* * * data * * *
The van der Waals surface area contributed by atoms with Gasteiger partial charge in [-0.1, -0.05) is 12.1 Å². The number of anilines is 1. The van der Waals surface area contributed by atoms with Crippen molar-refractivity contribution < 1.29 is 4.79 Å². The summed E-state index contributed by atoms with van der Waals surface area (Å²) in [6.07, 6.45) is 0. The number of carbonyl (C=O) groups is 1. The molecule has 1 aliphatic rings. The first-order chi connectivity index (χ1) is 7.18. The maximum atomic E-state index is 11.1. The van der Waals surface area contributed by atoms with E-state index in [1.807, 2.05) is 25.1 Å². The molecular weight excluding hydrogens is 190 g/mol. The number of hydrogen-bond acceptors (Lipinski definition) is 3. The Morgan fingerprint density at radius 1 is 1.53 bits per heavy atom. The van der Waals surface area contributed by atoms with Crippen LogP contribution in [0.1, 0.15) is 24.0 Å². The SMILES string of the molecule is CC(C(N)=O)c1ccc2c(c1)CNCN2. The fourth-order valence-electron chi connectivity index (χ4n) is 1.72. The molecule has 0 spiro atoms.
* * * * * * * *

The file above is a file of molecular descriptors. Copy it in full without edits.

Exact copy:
The van der Waals surface area contributed by atoms with Gasteiger partial charge in [-0.1, -0.05) is 12.1 Å². The number of anilines is 1. The van der Waals surface area contributed by atoms with Crippen molar-refractivity contribution < 1.29 is 4.79 Å². The summed E-state index contributed by atoms with van der Waals surface area (Å²) in [6.07, 6.45) is 0. The number of carbonyl (C=O) groups is 1. The molecule has 1 aliphatic rings. The first-order chi connectivity index (χ1) is 7.18. The maximum atomic E-state index is 11.1. The van der Waals surface area contributed by atoms with E-state index in [1.807, 2.05) is 25.1 Å². The molecular weight excluding hydrogens is 190 g/mol. The number of hydrogen-bond acceptors (Lipinski definition) is 3. The Morgan fingerprint density at radius 1 is 1.53 bits per heavy atom. The van der Waals surface area contributed by atoms with Crippen LogP contribution in [0.1, 0.15) is 24.0 Å². The SMILES string of the molecule is CC(C(N)=O)c1ccc2c(c1)CNCN2. The fourth-order valence-electron chi connectivity index (χ4n) is 1.72. The molecule has 0 spiro atoms.